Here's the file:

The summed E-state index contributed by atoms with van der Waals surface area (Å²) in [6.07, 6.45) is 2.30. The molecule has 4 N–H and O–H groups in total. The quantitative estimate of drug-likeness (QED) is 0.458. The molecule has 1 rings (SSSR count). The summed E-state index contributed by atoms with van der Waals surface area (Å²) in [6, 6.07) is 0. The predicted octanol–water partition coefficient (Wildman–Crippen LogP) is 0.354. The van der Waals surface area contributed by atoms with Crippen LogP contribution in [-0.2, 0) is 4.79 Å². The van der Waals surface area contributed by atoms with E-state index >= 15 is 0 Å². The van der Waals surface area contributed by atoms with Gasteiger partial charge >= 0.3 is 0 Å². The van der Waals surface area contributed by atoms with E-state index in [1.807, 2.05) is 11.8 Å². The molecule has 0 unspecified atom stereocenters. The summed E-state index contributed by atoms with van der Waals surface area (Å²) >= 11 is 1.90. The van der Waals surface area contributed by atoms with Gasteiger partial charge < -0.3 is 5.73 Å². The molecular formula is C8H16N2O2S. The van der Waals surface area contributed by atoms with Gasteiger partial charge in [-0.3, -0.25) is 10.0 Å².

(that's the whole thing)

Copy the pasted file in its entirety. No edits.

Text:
The summed E-state index contributed by atoms with van der Waals surface area (Å²) in [6.07, 6.45) is 2.30. The molecule has 4 N–H and O–H groups in total. The quantitative estimate of drug-likeness (QED) is 0.458. The molecule has 1 rings (SSSR count). The summed E-state index contributed by atoms with van der Waals surface area (Å²) in [6, 6.07) is 0. The predicted octanol–water partition coefficient (Wildman–Crippen LogP) is 0.354. The van der Waals surface area contributed by atoms with Crippen LogP contribution in [-0.2, 0) is 4.79 Å². The van der Waals surface area contributed by atoms with E-state index >= 15 is 0 Å². The van der Waals surface area contributed by atoms with Gasteiger partial charge >= 0.3 is 0 Å². The van der Waals surface area contributed by atoms with E-state index in [1.807, 2.05) is 11.8 Å². The molecule has 0 unspecified atom stereocenters. The summed E-state index contributed by atoms with van der Waals surface area (Å²) >= 11 is 1.90. The van der Waals surface area contributed by atoms with Gasteiger partial charge < -0.3 is 5.73 Å². The molecular formula is C8H16N2O2S. The van der Waals surface area contributed by atoms with Gasteiger partial charge in [-0.3, -0.25) is 10.0 Å².